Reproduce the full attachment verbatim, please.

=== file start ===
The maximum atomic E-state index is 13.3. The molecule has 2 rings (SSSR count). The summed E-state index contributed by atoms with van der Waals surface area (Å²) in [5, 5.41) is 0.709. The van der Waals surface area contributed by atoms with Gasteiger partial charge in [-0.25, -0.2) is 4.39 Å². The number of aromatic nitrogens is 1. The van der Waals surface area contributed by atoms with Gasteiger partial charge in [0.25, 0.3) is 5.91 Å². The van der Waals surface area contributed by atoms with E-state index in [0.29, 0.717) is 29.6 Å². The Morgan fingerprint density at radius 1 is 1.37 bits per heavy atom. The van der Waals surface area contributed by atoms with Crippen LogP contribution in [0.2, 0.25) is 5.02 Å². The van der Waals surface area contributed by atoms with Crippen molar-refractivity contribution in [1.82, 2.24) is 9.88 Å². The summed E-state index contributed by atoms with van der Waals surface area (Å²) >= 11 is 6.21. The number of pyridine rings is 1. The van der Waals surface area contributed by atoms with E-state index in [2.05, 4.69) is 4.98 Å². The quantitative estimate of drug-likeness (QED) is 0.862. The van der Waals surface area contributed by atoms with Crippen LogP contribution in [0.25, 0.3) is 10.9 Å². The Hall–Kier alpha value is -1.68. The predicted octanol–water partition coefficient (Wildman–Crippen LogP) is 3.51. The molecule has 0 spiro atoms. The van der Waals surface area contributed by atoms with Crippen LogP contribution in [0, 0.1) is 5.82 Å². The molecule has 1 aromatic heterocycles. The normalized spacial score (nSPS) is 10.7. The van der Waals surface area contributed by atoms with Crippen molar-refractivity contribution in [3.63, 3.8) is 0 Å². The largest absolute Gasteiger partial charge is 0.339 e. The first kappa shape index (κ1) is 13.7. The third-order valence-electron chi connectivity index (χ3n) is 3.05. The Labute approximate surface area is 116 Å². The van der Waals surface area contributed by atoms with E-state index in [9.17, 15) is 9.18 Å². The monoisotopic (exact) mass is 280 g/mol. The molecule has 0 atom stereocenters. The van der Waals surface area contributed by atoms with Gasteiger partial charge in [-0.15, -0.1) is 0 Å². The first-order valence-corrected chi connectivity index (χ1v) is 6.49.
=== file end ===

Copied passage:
The maximum atomic E-state index is 13.3. The molecule has 2 rings (SSSR count). The summed E-state index contributed by atoms with van der Waals surface area (Å²) in [5, 5.41) is 0.709. The van der Waals surface area contributed by atoms with Gasteiger partial charge in [-0.25, -0.2) is 4.39 Å². The number of aromatic nitrogens is 1. The van der Waals surface area contributed by atoms with Gasteiger partial charge in [0.25, 0.3) is 5.91 Å². The van der Waals surface area contributed by atoms with E-state index in [0.29, 0.717) is 29.6 Å². The Morgan fingerprint density at radius 1 is 1.37 bits per heavy atom. The van der Waals surface area contributed by atoms with Crippen LogP contribution in [0.2, 0.25) is 5.02 Å². The van der Waals surface area contributed by atoms with Crippen molar-refractivity contribution in [1.82, 2.24) is 9.88 Å². The summed E-state index contributed by atoms with van der Waals surface area (Å²) >= 11 is 6.21. The number of pyridine rings is 1. The van der Waals surface area contributed by atoms with E-state index in [2.05, 4.69) is 4.98 Å². The quantitative estimate of drug-likeness (QED) is 0.862. The van der Waals surface area contributed by atoms with Crippen LogP contribution in [0.25, 0.3) is 10.9 Å². The Hall–Kier alpha value is -1.68. The predicted octanol–water partition coefficient (Wildman–Crippen LogP) is 3.51. The molecule has 0 spiro atoms. The van der Waals surface area contributed by atoms with Crippen LogP contribution in [0, 0.1) is 5.82 Å². The molecule has 1 aromatic heterocycles. The normalized spacial score (nSPS) is 10.7. The van der Waals surface area contributed by atoms with Crippen molar-refractivity contribution in [3.63, 3.8) is 0 Å². The largest absolute Gasteiger partial charge is 0.339 e. The first kappa shape index (κ1) is 13.7. The third-order valence-electron chi connectivity index (χ3n) is 3.05. The Labute approximate surface area is 116 Å². The van der Waals surface area contributed by atoms with E-state index in [9.17, 15) is 9.18 Å². The monoisotopic (exact) mass is 280 g/mol. The molecule has 0 atom stereocenters. The van der Waals surface area contributed by atoms with Gasteiger partial charge in [-0.15, -0.1) is 0 Å². The first-order valence-corrected chi connectivity index (χ1v) is 6.49.